Usekh Collar of Tutankhamun

Inside his innermost coffin Tutankhamun was buried with six collars, each with falcon heads at the ends, this amazing Usekh was found draped over the king’s thighs.

A rainbow of colors: This broad collar has 11 main sections made of gold, as well as a counterweight or (mankhet). It is standard collar of tubular beads and has hawks heads at either end. Each section has 8 rows of plaques, made of colored glass.

Usekh Collar of Tutankhamun with Counterweight
The Usekh Collar of Tutankhamun with Counterweight. Photo: Kenneth Garrett

The glass was meant to imitate semi-precious stones: light blue for turquoise, dark blue for lapis lazuli, black for obsidian and red for carnelian. The ninth row represents flower buds.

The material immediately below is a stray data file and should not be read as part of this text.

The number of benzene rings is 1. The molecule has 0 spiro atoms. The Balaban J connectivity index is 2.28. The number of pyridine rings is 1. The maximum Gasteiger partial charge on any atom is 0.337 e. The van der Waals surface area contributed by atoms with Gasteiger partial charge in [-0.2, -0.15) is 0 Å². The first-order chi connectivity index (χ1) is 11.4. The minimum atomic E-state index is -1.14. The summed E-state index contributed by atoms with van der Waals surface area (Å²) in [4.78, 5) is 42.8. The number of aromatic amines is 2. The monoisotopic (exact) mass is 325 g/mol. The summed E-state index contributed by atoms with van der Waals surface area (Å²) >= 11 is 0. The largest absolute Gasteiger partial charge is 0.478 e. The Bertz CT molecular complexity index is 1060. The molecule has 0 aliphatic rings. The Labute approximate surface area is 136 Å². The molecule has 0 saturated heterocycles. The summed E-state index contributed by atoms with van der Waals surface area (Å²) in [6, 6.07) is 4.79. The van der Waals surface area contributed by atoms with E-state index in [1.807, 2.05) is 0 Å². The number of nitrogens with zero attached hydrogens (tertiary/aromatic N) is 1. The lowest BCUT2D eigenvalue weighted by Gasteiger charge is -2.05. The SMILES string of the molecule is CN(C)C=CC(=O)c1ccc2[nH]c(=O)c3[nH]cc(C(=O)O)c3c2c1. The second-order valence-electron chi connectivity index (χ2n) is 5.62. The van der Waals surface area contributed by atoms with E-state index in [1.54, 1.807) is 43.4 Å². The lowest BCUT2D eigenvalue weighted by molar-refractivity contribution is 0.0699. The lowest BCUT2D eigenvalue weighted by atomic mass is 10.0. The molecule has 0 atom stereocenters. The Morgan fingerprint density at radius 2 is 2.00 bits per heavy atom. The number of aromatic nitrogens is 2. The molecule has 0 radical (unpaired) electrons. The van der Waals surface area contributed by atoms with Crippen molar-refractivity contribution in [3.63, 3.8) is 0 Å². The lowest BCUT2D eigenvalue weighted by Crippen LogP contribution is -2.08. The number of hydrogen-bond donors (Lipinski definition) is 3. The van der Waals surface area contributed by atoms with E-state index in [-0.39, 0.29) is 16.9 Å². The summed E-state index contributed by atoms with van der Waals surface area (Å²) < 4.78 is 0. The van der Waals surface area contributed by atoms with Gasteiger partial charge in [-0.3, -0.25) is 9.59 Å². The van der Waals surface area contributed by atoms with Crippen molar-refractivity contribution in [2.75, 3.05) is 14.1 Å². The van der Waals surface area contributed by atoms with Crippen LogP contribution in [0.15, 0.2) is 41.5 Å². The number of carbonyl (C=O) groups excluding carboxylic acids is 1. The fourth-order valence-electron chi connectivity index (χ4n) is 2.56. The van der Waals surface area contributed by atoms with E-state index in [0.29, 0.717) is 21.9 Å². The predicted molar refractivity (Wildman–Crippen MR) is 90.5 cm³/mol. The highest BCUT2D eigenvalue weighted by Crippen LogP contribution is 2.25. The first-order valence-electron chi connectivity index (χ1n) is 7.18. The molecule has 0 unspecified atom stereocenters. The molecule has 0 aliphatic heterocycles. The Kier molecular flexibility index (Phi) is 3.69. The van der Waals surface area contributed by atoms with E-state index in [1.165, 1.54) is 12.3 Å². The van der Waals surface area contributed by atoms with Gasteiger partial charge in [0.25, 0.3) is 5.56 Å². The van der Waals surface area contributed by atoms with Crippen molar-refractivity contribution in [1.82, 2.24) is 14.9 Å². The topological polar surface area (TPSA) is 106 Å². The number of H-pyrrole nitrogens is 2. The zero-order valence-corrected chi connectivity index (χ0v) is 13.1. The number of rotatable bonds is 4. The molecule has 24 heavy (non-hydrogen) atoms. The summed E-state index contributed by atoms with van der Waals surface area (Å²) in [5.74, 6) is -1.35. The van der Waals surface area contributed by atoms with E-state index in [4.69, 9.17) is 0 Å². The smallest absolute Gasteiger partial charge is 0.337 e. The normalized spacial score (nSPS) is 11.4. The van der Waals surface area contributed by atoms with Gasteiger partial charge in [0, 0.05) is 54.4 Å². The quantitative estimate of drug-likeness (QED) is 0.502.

The Usekh or Wesekh is a personal ornament, a type of broad collar or necklace. It was one of the most common types of Egyptian ornaments. It could be composed of faience beads, flower petals, or gold with semi-precious stone or glass inlays.

Like other symbolic pieces of jewelry, Usekh collars were placed among the linen wraps of the mummy to ward off evil from the deceased.

From the Tomb of Tutankhamun (KV62), Valley of the Kings, West Thebes. Now in the Egyptian Museum, Cairo. JE 61880